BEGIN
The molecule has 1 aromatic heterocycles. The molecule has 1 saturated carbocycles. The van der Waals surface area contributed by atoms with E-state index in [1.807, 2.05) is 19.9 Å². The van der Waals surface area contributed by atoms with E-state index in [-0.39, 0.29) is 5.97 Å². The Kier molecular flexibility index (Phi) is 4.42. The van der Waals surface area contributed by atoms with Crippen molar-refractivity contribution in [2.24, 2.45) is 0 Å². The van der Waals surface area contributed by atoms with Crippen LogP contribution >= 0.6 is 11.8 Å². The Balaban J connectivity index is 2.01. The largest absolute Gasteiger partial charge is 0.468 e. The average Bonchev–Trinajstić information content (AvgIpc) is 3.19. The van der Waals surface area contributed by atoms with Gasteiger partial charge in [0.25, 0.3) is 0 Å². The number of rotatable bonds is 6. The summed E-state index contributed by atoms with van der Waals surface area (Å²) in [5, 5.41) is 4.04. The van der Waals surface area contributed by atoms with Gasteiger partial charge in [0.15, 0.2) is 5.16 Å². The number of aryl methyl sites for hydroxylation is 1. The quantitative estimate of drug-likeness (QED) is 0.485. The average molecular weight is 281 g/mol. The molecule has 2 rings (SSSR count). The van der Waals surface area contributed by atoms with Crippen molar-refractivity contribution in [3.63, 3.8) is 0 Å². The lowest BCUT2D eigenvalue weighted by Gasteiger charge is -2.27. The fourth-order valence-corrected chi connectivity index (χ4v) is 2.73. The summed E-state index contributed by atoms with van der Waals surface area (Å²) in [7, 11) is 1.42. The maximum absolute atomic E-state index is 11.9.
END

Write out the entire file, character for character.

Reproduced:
The molecule has 1 aromatic heterocycles. The molecule has 1 saturated carbocycles. The van der Waals surface area contributed by atoms with E-state index in [1.807, 2.05) is 19.9 Å². The van der Waals surface area contributed by atoms with E-state index in [-0.39, 0.29) is 5.97 Å². The Kier molecular flexibility index (Phi) is 4.42. The van der Waals surface area contributed by atoms with Crippen molar-refractivity contribution in [2.24, 2.45) is 0 Å². The van der Waals surface area contributed by atoms with Crippen LogP contribution >= 0.6 is 11.8 Å². The Balaban J connectivity index is 2.01. The largest absolute Gasteiger partial charge is 0.468 e. The average Bonchev–Trinajstić information content (AvgIpc) is 3.19. The van der Waals surface area contributed by atoms with Gasteiger partial charge in [0.25, 0.3) is 0 Å². The number of rotatable bonds is 6. The summed E-state index contributed by atoms with van der Waals surface area (Å²) in [5, 5.41) is 4.04. The van der Waals surface area contributed by atoms with Gasteiger partial charge in [0.15, 0.2) is 5.16 Å². The number of aryl methyl sites for hydroxylation is 1. The quantitative estimate of drug-likeness (QED) is 0.485. The average molecular weight is 281 g/mol. The molecule has 2 rings (SSSR count). The van der Waals surface area contributed by atoms with Crippen molar-refractivity contribution in [3.63, 3.8) is 0 Å². The lowest BCUT2D eigenvalue weighted by Gasteiger charge is -2.27. The fourth-order valence-corrected chi connectivity index (χ4v) is 2.73. The summed E-state index contributed by atoms with van der Waals surface area (Å²) in [7, 11) is 1.42. The maximum absolute atomic E-state index is 11.9.